Care and Support Workers Organised (CaSWO), a group that brings together workers in the care industry across different trade unions, is organising a series of protests on 4 September outside of the Department of Health and Social Care in London, Manchester, Newcastle and Preston. They are encouraging other care workers to join the campaign, and welcome support from the rest of the workers’ movement.

Socialist Party member Nick Auvache spoke to Unite rep, and key organiser, Billie Cooper about the campaign.

Demanding a 15% pay rise for NHS workers, 8th August 2020, London, photo Sarah SE

Demanding a 15% pay rise for NHS workers, 8th August 2020, London, photo Sarah SE   (Click to enlarge: opens in new window)

How did CaSWO come about and who is involved?

CaSWO started in response to the PPE crisis that emerged at the beginning of the pandemic and was initially called the Care Workers Coronavirus Action Group.

The failures of our social care system, however, predate coronavirus. While we were brought together by this issue, the scope of our meetings and ambitions quickly grew.

We are trade unionists and one of our demands is for trade union recognition for all care and support workers. A lot of us are very involved in union organising within our workplaces and active in our branches. However, we have also found it challenging at times to do the sort of organising we felt was needed within the structures of our individual unions.

What support have you had from trade union leaders on the issues that you are fighting on?

While social care has been historically difficult to organise, we are increasingly part of the conversation. We are a workforce that is 1.5 million strong and growing, and there is an increased recognition that, while it is challenging, we are far from unorganisable!

Union membership in the sector remains low and there are sections of the workforce we are failing to reach, but we are optimistic that trade union leaders are prepared to engage with the challenge.

What are the main issues facing care workers right now?

There are a lot of issues to tackle, but paying us more would be an excellent start! The average care worker receives £8.50 per hour. Last year, 73% of care workers received less than the Living Wage. In London, it was 90%. The Supreme Court’s March 2021 ruling on sleep shifts also means that we are the only UK workers who are legally paid below the minimum wage while in the workplace.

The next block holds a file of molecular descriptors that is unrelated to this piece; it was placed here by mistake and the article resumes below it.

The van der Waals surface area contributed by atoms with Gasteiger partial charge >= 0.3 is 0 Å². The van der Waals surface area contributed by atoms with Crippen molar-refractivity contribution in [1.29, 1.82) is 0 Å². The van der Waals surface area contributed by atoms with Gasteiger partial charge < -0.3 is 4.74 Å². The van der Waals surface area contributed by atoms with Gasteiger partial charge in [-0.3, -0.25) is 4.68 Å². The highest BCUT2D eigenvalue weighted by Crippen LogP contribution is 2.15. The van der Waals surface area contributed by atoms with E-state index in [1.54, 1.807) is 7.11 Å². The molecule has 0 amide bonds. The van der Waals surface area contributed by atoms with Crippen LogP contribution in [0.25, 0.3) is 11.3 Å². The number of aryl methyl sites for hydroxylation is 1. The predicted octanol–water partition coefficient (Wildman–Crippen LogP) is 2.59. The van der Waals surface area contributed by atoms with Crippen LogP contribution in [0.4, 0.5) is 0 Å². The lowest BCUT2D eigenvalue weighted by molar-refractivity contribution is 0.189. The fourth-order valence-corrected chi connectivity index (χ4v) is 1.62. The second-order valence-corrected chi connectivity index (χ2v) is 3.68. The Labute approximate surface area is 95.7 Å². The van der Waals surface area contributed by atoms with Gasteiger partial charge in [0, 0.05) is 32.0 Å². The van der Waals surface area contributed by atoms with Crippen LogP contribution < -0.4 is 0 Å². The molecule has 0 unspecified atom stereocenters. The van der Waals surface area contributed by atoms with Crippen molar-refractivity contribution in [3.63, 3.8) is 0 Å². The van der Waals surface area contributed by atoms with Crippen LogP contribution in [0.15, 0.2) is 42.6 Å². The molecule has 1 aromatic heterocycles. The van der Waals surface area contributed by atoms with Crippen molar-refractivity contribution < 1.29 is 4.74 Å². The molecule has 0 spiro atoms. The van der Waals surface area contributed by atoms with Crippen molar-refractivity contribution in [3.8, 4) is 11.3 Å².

Even those of us ‘lucky’ enough to be receiving a Living Wage are still struggling because the wage set by the Living Wage Foundation is still too low. CaSWO believes our work is worth no less than £15 per hour. This would bring us up to the average UK income.

Is the campaign likely to develop into strike action if your demands are not met?

In the past six months, we’ve already seen lots of care and support workers striking.

In April, the North London Sage workers went on strike demanding £12 per hour, full sick pay, and union recognition. Not long after, workers at the homelessness charity, St Mungo’s, followed suit, this time around issues of bullying. As union membership and confidence grow amongst the workforce, I believe we will see more care and support workers taking industrial action.

CaSWO’s main demands

  • £15 an hour with holiday pay based on normal wages and pension parity with public sector workers
  • Contracts of employment, including minimum hours, to be led by the needs of workers and those in receipt of care and support
  • Occupational sick pay for all, including full pay protection for any absence arising from Covid-19
  • Safe workplaces with genuine support for every aspect of workers’ health and wellbeing
  • Care and support workers should be entitled to benefits, including access to keyworker housing and eligibility for low-cost home ownership schemes
  • Trade union recognition for all care and support workers
  • Mandatory sectoral collective bargaining relevant to all governmental and devolved jurisdictions across the UK
  • Social care to be brought into democratic public ownership, guided by co-production of workers, disabled people and those in receipt of support